An inverted GFP reporter (iGFP) to visualize CRISPR/Cas9-mediated DNA inversion. a Schematic of iGFP. Red arrowheads indicate the Cas9 cutting sites recognized by the sgiGFP.1 and sgiGFP.2. Inversion of the GFP cassette will lead to GFP expression from the CMV promoter. PAM sequences are underlined. Red and blue color indicate sequences flanking the predicted fusion site (indicated by ‘/’). The blue sequence in the inverted plasmid will be reverse-complementary of the original sequence. b 293 T cells were co-transfected with 0.5 μg iGFP and 0.5 μg of two px330 plasmids (sgiGFP.1 + 2) and imaged 24 h later. c A PCR reaction detected inversion (primers p1 + p2) from total cellular DNA. The arrowhead indicates the expected inversion band. d Deep-sequencing identified perfect fusion and indels (insertions or deletions) at the DNA fusion sites. Purple bars in representative IGV images (two biological replicates) indicate insertions. Position indicates basepair position in the reference sequence. e Quantification of indels. VarFreq is the average of two replicates. 22 % of the reads mapped perfectly with predicted reference sequence, corresponding to precise ligation of the DNA breaks. f Two sgRNAs also induced deletion between CRISPR/Cas9 cutting sites. A PCR reaction detected deletion of the iGFP reporter (primers p1 + p3). The top bands are full length PCR products. An arrowhead indicates the expected deletion band
© Copyright Policy - open-access
Related In: Results  -  Collection

License 1 - License 2
Show All Figures
getmorefigures.php?uid=PMC4465146&req=5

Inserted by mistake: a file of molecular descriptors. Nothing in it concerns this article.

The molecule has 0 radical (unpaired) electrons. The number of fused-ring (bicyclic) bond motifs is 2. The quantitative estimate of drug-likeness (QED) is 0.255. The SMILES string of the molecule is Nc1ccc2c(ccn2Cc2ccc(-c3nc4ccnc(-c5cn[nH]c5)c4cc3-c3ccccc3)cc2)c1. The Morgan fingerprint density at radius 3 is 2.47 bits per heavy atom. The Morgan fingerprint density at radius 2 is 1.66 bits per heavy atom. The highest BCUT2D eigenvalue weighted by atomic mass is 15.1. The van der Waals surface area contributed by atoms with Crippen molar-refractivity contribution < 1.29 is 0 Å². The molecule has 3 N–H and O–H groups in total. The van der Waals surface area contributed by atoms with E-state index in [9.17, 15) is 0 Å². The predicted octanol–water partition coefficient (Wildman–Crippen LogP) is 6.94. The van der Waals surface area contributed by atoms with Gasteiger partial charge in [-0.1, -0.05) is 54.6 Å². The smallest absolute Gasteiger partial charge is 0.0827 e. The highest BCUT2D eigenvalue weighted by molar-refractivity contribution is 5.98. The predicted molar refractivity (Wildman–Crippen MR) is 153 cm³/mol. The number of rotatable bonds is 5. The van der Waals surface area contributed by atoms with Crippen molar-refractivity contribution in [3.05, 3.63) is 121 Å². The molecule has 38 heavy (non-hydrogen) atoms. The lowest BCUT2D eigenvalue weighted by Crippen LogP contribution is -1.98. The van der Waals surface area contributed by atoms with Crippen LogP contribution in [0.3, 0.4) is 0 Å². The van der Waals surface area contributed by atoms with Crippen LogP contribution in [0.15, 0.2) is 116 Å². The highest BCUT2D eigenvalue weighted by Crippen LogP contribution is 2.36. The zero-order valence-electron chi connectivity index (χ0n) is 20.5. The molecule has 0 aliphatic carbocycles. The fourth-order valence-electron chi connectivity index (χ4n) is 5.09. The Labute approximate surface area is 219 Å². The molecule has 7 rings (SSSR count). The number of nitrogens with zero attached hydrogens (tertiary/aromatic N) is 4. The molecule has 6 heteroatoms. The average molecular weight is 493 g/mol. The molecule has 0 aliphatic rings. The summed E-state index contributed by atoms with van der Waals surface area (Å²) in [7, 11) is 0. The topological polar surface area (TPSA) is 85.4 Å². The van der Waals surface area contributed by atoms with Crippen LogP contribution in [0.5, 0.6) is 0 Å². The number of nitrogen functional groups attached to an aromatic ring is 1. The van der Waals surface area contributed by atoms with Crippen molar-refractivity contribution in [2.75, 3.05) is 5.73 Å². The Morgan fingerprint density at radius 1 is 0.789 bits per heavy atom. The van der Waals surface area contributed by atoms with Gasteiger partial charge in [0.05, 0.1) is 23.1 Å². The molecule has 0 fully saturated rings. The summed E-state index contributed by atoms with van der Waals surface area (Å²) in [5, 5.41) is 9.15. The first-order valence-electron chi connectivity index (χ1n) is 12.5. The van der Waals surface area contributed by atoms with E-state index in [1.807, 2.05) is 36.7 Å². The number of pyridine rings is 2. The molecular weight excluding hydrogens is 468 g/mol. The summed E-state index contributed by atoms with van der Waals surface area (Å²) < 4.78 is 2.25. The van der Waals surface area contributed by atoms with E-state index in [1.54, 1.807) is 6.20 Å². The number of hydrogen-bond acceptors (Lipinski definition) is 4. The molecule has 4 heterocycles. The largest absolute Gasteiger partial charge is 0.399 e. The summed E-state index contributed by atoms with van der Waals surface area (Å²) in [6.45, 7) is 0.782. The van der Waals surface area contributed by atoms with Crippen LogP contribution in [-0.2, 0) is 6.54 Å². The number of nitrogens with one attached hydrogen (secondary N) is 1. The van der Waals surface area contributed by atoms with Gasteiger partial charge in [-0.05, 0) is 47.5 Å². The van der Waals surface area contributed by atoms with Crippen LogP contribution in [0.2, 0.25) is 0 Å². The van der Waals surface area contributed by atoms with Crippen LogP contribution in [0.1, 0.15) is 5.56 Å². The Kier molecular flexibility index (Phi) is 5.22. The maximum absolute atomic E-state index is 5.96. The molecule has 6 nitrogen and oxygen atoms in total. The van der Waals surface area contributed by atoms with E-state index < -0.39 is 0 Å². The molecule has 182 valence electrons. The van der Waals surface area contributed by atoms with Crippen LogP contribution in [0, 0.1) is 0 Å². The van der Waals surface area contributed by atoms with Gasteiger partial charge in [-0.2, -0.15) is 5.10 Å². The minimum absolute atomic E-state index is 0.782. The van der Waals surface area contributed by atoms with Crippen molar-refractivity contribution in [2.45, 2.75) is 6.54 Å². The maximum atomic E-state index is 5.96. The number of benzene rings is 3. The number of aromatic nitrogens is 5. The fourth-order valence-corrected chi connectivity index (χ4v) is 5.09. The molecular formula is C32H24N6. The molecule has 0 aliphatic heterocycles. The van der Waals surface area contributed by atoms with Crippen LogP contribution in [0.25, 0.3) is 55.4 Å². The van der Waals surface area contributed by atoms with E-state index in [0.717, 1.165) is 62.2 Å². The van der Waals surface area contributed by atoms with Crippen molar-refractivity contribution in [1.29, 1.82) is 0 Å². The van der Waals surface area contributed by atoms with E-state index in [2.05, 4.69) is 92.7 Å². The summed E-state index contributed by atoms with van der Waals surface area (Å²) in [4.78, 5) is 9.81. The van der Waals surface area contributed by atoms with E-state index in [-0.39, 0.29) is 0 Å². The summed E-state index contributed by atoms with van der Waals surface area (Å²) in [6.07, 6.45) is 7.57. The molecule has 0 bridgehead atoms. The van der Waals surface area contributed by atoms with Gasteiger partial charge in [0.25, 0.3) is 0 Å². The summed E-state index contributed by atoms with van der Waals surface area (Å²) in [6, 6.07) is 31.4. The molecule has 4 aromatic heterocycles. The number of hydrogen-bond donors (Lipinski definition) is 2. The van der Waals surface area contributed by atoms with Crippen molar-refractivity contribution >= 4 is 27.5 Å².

Fig1: An inverted GFP reporter (iGFP) to visualize CRISPR/Cas9-mediated DNA inversion. a Schematic of iGFP. Red arrowheads indicate the Cas9 cutting sites recognized by the sgiGFP.1 and sgiGFP.2. Inversion of the GFP cassette will lead to GFP expression from the CMV promoter. PAM sequences are underlined. Red and blue color indicate sequences flanking the predicted fusion site (indicated by ‘/’). The blue sequence in the inverted plasmid will be reverse-complementary of the original sequence. b 293 T cells were co-transfected with 0.5 μg iGFP and 0.5 μg of two px330 plasmids (sgiGFP.1 + 2) and imaged 24 h later. c A PCR reaction detected inversion (primers p1 + p2) from total cellular DNA. The arrowhead indicates the expected inversion band. d Deep-sequencing identified perfect fusion and indels (insertions or deletions) at the DNA fusion sites. Purple bars in representative IGV images (two biological replicates) indicate insertions. Position indicates basepair position in the reference sequence. e Quantification of indels. VarFreq is the average of two replicates. 22 % of the reads mapped perfectly with predicted reference sequence, corresponding to precise ligation of the DNA breaks. f Two sgRNAs also induced deletion between CRISPR/Cas9 cutting sites. A PCR reaction detected deletion of the iGFP reporter (primers p1 + p3). The top bands are full length PCR products. An arrowhead indicates the expected deletion band